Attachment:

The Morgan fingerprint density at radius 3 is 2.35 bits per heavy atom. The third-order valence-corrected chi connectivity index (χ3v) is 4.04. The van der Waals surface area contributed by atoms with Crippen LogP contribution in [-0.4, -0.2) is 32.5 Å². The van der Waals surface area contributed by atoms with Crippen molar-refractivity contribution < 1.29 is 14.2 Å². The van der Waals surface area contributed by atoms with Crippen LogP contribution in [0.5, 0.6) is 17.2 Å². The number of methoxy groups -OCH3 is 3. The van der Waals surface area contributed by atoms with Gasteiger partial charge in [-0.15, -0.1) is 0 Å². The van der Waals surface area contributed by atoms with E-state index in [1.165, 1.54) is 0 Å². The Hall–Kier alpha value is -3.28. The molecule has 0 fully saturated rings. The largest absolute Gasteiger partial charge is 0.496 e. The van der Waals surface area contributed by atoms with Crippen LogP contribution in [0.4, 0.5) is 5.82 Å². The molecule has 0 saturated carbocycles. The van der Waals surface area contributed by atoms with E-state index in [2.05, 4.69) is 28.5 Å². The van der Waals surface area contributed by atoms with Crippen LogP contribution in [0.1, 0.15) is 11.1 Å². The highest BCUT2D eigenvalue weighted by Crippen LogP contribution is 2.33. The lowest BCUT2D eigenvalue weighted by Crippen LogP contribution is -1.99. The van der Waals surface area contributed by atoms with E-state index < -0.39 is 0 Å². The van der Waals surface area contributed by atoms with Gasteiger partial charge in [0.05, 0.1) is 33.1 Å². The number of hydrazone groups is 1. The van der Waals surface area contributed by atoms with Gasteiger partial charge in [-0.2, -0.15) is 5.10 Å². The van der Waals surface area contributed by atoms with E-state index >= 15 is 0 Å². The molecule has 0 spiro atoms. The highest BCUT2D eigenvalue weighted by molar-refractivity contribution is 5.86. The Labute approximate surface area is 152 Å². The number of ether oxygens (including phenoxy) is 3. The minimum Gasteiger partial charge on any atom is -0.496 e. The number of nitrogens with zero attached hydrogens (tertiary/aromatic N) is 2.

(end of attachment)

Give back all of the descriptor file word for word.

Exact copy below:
The Morgan fingerprint density at radius 3 is 2.35 bits per heavy atom. The third-order valence-corrected chi connectivity index (χ3v) is 4.04. The van der Waals surface area contributed by atoms with Crippen LogP contribution in [-0.4, -0.2) is 32.5 Å². The van der Waals surface area contributed by atoms with Crippen molar-refractivity contribution < 1.29 is 14.2 Å². The van der Waals surface area contributed by atoms with Crippen LogP contribution in [0.5, 0.6) is 17.2 Å². The number of methoxy groups -OCH3 is 3. The van der Waals surface area contributed by atoms with Gasteiger partial charge in [-0.15, -0.1) is 0 Å². The van der Waals surface area contributed by atoms with E-state index in [1.165, 1.54) is 0 Å². The Hall–Kier alpha value is -3.28. The molecule has 0 fully saturated rings. The largest absolute Gasteiger partial charge is 0.496 e. The van der Waals surface area contributed by atoms with Crippen LogP contribution in [0.4, 0.5) is 5.82 Å². The molecule has 0 saturated carbocycles. The van der Waals surface area contributed by atoms with E-state index in [2.05, 4.69) is 28.5 Å². The van der Waals surface area contributed by atoms with Crippen LogP contribution in [0.1, 0.15) is 11.1 Å². The highest BCUT2D eigenvalue weighted by Crippen LogP contribution is 2.33. The lowest BCUT2D eigenvalue weighted by Crippen LogP contribution is -1.99. The van der Waals surface area contributed by atoms with E-state index < -0.39 is 0 Å². The van der Waals surface area contributed by atoms with Gasteiger partial charge in [0.05, 0.1) is 33.1 Å². The number of hydrazone groups is 1. The van der Waals surface area contributed by atoms with Gasteiger partial charge in [-0.2, -0.15) is 5.10 Å². The van der Waals surface area contributed by atoms with E-state index >= 15 is 0 Å². The molecule has 0 spiro atoms. The highest BCUT2D eigenvalue weighted by molar-refractivity contribution is 5.86. The Labute approximate surface area is 152 Å². The number of ether oxygens (including phenoxy) is 3. The minimum Gasteiger partial charge on any atom is -0.496 e. The number of nitrogens with zero attached hydrogens (tertiary/aromatic N) is 2.